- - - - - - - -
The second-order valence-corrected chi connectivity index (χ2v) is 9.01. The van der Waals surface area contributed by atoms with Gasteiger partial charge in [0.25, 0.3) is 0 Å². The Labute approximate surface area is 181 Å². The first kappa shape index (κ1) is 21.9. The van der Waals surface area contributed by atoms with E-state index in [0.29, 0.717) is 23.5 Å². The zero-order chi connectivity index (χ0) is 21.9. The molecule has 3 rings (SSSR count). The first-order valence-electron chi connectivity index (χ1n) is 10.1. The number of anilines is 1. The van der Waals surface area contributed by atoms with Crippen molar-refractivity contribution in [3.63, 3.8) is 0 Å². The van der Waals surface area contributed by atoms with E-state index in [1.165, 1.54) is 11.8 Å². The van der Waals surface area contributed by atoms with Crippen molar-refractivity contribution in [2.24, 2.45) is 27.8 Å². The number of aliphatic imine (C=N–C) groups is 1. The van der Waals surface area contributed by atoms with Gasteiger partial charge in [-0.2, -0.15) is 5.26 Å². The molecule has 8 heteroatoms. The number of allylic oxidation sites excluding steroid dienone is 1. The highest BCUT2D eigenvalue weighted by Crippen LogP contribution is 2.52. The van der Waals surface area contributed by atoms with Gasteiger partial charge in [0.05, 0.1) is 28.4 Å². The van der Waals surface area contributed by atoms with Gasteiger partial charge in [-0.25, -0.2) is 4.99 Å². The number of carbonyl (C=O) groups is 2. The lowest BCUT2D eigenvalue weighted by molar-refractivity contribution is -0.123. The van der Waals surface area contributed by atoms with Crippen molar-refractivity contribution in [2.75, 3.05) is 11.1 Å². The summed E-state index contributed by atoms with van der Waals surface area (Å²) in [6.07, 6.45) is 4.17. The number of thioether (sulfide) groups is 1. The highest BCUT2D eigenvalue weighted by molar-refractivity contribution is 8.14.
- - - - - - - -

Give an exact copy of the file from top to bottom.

The second-order valence-corrected chi connectivity index (χ2v) is 9.01. The van der Waals surface area contributed by atoms with Gasteiger partial charge in [0.25, 0.3) is 0 Å². The Labute approximate surface area is 181 Å². The first kappa shape index (κ1) is 21.9. The van der Waals surface area contributed by atoms with E-state index in [0.29, 0.717) is 23.5 Å². The zero-order chi connectivity index (χ0) is 21.9. The molecule has 3 rings (SSSR count). The first-order valence-electron chi connectivity index (χ1n) is 10.1. The number of anilines is 1. The van der Waals surface area contributed by atoms with Crippen molar-refractivity contribution in [3.63, 3.8) is 0 Å². The van der Waals surface area contributed by atoms with E-state index in [1.165, 1.54) is 11.8 Å². The van der Waals surface area contributed by atoms with Crippen molar-refractivity contribution in [2.24, 2.45) is 27.8 Å². The number of aliphatic imine (C=N–C) groups is 1. The van der Waals surface area contributed by atoms with Gasteiger partial charge in [-0.2, -0.15) is 5.26 Å². The molecule has 8 heteroatoms. The number of allylic oxidation sites excluding steroid dienone is 1. The highest BCUT2D eigenvalue weighted by Crippen LogP contribution is 2.52. The van der Waals surface area contributed by atoms with Gasteiger partial charge in [0.05, 0.1) is 28.4 Å². The van der Waals surface area contributed by atoms with Gasteiger partial charge in [-0.25, -0.2) is 4.99 Å². The number of carbonyl (C=O) groups is 2. The lowest BCUT2D eigenvalue weighted by molar-refractivity contribution is -0.123. The van der Waals surface area contributed by atoms with Crippen molar-refractivity contribution in [2.75, 3.05) is 11.1 Å². The summed E-state index contributed by atoms with van der Waals surface area (Å²) in [6.07, 6.45) is 4.17. The number of thioether (sulfide) groups is 1. The highest BCUT2D eigenvalue weighted by molar-refractivity contribution is 8.14.